Fifteen-year-old Jade Butterfield (Brooke Shields) and her slightly older boyfriend David Axelrod (Martin Hewitt) are so much in love, and today when their classes take a trip to the planetarium he skips his to be with Jade and gaze at the presentation together. The vastness of space scares her, and makes her wonder what they'd do if she died, but he reassures her that if she did go, he'd die too. That night, they are to attend a party at her family's house, and David gets dressed up in a tuxedo for the occasion; it all goes so well that at the end of the evening, something very special happens...
Can you guess what that is? More importantly, can you contemplate that without feeling slightly queasy rather than hopelessly romantic? Franco Zeffirelli apparently had the idea he was making a Romeo and Juliet for the eighties when he started work on Endless Love, adapted by Judith Rascoe from Scott Spencer's novel, but what he wound up with was a laughing stock for anyone over the age of sixteen. It didn't do newcomer Hewitt's career any favours, but actually he's not that bad if you thought you were watching a creepy psychothriller.
The snag is that you're never very sure if you are meant to take the love affair at the film's heart at face value and be swept along by its swoonsome contrivances, or be outright disturbed by David's obsession and Jade's difficulty in shaking her feelings for him (and why is he named after the respected composer and arranger David Axelrod, anyway?). The main emotion most will be experiencing, at least in the first half, is a bone-deep cringe, not least at the scene where the two teens lose their virginity to each other (don't worry, Brooke used a body double) and Jade's mother (Shirley Knight) catches them, but merely looks on affectionately.
If that's not enough to raise some chortles of disbelief then you ain't seen nothing yet. David lets his libido get the better of him, and he ends up taking every opportunity to, uh, make love to his girlfriend, to the extent that their schoolwork suffers and Jade's dad (Don Murray) objects strongly, eventually banning David from seeing her for a month. If your skin wasn't crawling enough already, this merely fires up the lovelorn young man's ardour even further, and be begins moping around school to catch a glimpse of Jade, and hanging around her house until a squeaky-voiced Tom Cruise (debuting as one of his friends) gives him a great idea.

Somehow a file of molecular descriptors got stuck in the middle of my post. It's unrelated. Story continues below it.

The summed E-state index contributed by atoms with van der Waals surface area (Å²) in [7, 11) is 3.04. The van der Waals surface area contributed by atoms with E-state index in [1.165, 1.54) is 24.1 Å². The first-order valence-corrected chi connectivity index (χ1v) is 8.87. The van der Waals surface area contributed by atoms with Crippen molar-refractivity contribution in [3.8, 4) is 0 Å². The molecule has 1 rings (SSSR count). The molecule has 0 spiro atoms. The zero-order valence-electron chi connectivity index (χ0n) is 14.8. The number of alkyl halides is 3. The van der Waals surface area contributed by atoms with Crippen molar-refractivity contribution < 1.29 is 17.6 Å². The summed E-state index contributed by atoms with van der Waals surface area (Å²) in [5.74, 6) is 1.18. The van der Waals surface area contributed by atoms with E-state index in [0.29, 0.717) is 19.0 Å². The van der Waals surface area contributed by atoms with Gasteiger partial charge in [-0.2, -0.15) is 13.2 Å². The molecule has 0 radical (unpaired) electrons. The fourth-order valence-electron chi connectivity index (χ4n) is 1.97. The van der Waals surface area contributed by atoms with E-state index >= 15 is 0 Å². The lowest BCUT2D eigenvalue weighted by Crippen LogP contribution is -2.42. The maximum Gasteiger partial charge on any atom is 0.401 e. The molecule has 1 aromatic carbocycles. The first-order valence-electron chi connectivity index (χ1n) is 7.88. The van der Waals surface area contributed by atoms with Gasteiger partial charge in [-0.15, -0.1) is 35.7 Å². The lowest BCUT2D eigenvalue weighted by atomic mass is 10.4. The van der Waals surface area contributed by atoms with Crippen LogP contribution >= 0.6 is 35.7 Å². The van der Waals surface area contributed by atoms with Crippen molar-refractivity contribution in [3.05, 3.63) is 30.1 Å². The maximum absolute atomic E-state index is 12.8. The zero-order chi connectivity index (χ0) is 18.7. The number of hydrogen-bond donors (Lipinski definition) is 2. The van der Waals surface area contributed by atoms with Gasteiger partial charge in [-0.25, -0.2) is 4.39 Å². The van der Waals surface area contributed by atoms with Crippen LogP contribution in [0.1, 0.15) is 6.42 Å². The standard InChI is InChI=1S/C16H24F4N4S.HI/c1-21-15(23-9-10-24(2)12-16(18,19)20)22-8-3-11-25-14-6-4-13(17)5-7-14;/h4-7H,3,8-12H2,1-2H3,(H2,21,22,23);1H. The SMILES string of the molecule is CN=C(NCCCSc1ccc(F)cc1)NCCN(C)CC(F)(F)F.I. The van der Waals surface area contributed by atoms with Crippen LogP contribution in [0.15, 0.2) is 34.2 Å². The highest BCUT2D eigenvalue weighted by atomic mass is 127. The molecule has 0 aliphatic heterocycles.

What could be more inspired than setting fire to the Butterfield's home and then acting the hero by raising the alarm? Yes, this actually seems like a sensible course of action to get his girl back, and he lights a pile of newspapers on the porch, which promptly burns the house to the ground although, all credit to him, he does raise the alarm and save everyone. Next stop: psychiatric hospital, but we're only halfway through the movie, and there are fresh lunacies to be inflicted on us. There is a tension between Jade's mother's hippy-dippy liberal take on her daughter's relationship and dad's hardline "get this creep away from here" one, but by the end most reasonable viewers will be on dad's side all the way. At best you'll be rolling your eyes at the hero's antics, at worst, you'll be rolling around laughing that this is supposed to be serious - and yet, there are still a fair amount of fans who do react to it as sincere. Music by Lionel Richie and Jonathan Tunick, who reprise the treacly title song more often than most will be able to stand.